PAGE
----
Bobby tests his turkey. He says the key number to remember is 160°F. But he says 155°F. is actually okay for the breast and the thigh should be 160°F. Whoa, Nelly! Food safety experts would NOT agree with that.
The USDA says the breast, thigh AND stuffing should all measure 165°F. Butterball goes a little overboard and recommends 180°F. for the thigh and 165°F. for the breast.
Bobby takes his turkey’s temperature. The breast is 157°F. and the thigh is 162°F. I usually split the difference and do 160°F. for the breast, but I make sure the thigh and stuffing are 165°F. And always put the thermometer in the thickest part of the breast and the thickest part of the thigh, not touching the bone. Obviously, this whole issue is why people spatchcock their turkeys. That’s fine, but I like the challenge of cooking a big bird, whole, stuffed and intact.
Finally Bobby brings in the turkey. Ina says it looks amazing. While it rests, they test the sprouts. Bobby loves the balsamic vinegar addition and remarks that the two of them cook so much alike. She laughs and says she’d LIKE to cook like him.
For the Potato Gratin garnish, they fry the sage in canola (ICK!) oil. The amount of oil Ina and Bobby use shows they’re definitely not paying for their own oil. Ina acts like she’s never done this and asks how long they cook. “30 seconds, Missy,” Bobby says! (He didn’t really say that, but he could have, since they’re so cute together.) Bobby salts the sage leaves straight out of the pan. He tops the cooked potato gratin with the beautiful shallots and then the sage. Ina is in heaven and decrees that this dish will definitely be on the table. (Instead of the Gruyere, the shallot and sage situation would be a good thing to top the bread pudding with.)
Bobby carves the turkey. He separates the legs and cuts off the thigh. Like Ina, he carves each breast off in one big piece and then cuts it sideways. Ina says her father could carve a turkey beautifully, but he was a surgeon. They taste the turkey. She says it’s actually the moistest turkey she’s ever had.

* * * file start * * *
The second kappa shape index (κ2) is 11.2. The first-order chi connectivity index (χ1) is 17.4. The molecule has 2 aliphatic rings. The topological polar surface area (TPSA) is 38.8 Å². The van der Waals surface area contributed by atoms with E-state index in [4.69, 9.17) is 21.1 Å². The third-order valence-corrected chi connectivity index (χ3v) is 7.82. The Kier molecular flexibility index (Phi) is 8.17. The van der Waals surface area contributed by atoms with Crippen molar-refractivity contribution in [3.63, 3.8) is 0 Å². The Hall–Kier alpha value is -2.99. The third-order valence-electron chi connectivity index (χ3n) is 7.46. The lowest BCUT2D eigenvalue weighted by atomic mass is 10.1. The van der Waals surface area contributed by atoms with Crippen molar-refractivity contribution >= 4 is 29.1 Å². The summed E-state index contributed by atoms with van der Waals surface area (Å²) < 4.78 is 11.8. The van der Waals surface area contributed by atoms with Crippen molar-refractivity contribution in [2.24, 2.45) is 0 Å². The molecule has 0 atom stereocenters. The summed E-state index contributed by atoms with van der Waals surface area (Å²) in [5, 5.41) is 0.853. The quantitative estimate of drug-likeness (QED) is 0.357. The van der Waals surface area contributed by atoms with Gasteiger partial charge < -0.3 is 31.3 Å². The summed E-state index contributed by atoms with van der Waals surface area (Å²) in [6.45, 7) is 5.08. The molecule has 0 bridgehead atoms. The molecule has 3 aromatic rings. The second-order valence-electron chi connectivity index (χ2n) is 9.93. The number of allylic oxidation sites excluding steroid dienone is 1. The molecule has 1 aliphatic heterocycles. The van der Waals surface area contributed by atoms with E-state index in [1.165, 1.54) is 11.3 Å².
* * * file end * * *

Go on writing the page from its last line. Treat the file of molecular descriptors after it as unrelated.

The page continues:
Ina shows us how she simply, but elegantly, set the table.
Ina tells us how she made her cranberries. They’re okay, but look at this recipe. It’s my cranberry staple and soooooo good.
Lastly, Bobby shows Ina how to make his Autumn Sangria. He starts by teaching her how to bash the outside of a pomegranate to get the seeds out. Ina’s pretending this is all new to her. I guess if Bobby Flay were in MY kitchen showing me, I would let him too.
Bobby says this is another “everyone in the pool” recipe. He soaks the fruit in all the liquor and wine for quite a long time. I worry that the fruit could become somewhat flabby if left too long. He adds pear brandy to the fruit in the pitcher. Great idea! Then Calvados. Even better! (Ina has to open the bottle for Bobby. Funny.) And then red wine and apple cider go in. WOWEE! He adds cinnamon simple syrup, which is just simple syrup made with cinnamon sticks. The pomegranate seeds go in at the end.
Bobby pours them a taste. Ina exclaims, “Oh, we’re getting whole glasses! Let’s get serious! We’re done testing. We can now drink!” Bobby even tells us HOW to pour the sangria. Spoon some fruit in the bottom of the glass and then pour in the sangria, holding back the other fruit with a wooden spoon. Ina is enchanted with everything. They toast to the best Thanksgiving ever.
I love Ina and Bobby together. I love their happy enthusiasm. They make a perfectly charming pair and their chemistry is undeniable. FYI, The Food Network is repeating this show on Saturday morning (November 21) at 9 am, 11/23 at 4 pm and, cutting it a little close, Wednesday 11/25 at 1pm.
I hope all your holiday dinner preparations go as swimmingly as theirs did. And, after all the chopping is done, I’m sure Ina would approve of a cocktail or two.
* If the recipe says 5 extra-large eggs, use 6 large.